An innovative colloquium teaches students to take a critical approach to maps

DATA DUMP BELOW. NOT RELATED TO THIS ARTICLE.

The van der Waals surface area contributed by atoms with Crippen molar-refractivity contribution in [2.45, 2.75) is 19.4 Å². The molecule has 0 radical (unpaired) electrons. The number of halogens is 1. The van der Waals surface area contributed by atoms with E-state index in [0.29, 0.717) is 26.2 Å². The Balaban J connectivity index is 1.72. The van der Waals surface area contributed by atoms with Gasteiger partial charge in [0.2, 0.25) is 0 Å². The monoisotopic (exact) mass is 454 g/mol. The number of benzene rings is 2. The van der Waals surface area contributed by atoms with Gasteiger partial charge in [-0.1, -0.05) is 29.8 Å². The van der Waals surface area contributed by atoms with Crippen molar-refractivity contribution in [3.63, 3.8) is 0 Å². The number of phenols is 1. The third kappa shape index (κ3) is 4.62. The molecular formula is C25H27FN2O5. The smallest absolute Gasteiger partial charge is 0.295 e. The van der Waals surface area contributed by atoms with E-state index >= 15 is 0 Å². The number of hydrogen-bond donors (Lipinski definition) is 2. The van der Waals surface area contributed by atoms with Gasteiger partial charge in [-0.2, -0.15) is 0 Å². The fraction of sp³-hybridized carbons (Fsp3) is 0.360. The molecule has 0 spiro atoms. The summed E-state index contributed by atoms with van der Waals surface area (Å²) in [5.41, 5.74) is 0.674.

Aspiring historians must learn to critically appraise the sources of a map. Daniel Ursprung, an academic associate at UZH’s Division for Eastern European History, teaches students how to deal with maps and charts in a project supported by the Teaching Fund. “Historical atlases, as valuable as they are, can often be misleading,” he says. He aims to raise awareness among students for the reality that is depicted in maps. The historian’s project “Storytelling with Maps: Vom Geschichtsatlas zur Webkarte” is based on the idea that the best way to learn about dealing with maps is by drawing them themselves. “It requires students to develop a sense of space,” he says. Maps are models that contain a highly abstract idea of reality. Anyone who has ever attempted to draw a map using historical data will know how tricky this can be. One of the main challenges is modelling data and dealing with vagueness, for example when it comes to descriptions of places such as “near the river” or “behind the hill”. The project is based on working with a geographic information system. Students use the open-source software QGIS to practice the basics of cartography, with the aim of independently developing simple maps. Two of the main challenges are mapping the passage of time or translating narrative strategies into representations on maps.